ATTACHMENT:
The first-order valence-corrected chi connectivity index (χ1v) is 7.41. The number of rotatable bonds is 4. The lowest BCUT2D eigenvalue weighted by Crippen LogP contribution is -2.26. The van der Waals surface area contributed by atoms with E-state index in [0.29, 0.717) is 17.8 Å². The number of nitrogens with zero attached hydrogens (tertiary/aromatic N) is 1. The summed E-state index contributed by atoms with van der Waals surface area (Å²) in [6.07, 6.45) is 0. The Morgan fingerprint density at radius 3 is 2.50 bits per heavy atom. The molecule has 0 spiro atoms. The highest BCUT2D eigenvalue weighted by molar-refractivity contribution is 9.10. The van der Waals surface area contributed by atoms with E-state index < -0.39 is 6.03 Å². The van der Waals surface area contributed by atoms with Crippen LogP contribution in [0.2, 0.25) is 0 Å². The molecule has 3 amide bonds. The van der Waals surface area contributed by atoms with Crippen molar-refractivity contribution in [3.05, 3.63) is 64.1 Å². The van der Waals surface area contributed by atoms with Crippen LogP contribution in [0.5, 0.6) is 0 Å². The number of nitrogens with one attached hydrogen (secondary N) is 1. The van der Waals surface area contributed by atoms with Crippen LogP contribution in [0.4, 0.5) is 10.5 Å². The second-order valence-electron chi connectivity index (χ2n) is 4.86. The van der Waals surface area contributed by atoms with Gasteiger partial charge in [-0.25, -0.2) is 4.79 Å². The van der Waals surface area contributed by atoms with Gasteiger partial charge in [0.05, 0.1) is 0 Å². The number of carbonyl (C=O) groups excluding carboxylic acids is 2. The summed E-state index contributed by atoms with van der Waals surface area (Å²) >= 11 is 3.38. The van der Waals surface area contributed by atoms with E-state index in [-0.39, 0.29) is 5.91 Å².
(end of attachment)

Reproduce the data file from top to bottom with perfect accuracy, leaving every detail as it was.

The first-order valence-corrected chi connectivity index (χ1v) is 7.41. The number of rotatable bonds is 4. The lowest BCUT2D eigenvalue weighted by Crippen LogP contribution is -2.26. The van der Waals surface area contributed by atoms with E-state index in [0.29, 0.717) is 17.8 Å². The number of nitrogens with zero attached hydrogens (tertiary/aromatic N) is 1. The summed E-state index contributed by atoms with van der Waals surface area (Å²) in [6.07, 6.45) is 0. The Morgan fingerprint density at radius 3 is 2.50 bits per heavy atom. The molecule has 0 spiro atoms. The highest BCUT2D eigenvalue weighted by molar-refractivity contribution is 9.10. The van der Waals surface area contributed by atoms with E-state index < -0.39 is 6.03 Å². The van der Waals surface area contributed by atoms with Crippen LogP contribution in [0.2, 0.25) is 0 Å². The molecule has 3 amide bonds. The van der Waals surface area contributed by atoms with Crippen molar-refractivity contribution in [3.05, 3.63) is 64.1 Å². The van der Waals surface area contributed by atoms with Crippen LogP contribution in [0.5, 0.6) is 0 Å². The number of nitrogens with one attached hydrogen (secondary N) is 1. The van der Waals surface area contributed by atoms with Crippen LogP contribution in [0.4, 0.5) is 10.5 Å². The second-order valence-electron chi connectivity index (χ2n) is 4.86. The van der Waals surface area contributed by atoms with Gasteiger partial charge in [-0.25, -0.2) is 4.79 Å². The van der Waals surface area contributed by atoms with Gasteiger partial charge in [0.05, 0.1) is 0 Å². The number of carbonyl (C=O) groups excluding carboxylic acids is 2. The summed E-state index contributed by atoms with van der Waals surface area (Å²) >= 11 is 3.38. The van der Waals surface area contributed by atoms with E-state index in [-0.39, 0.29) is 5.91 Å².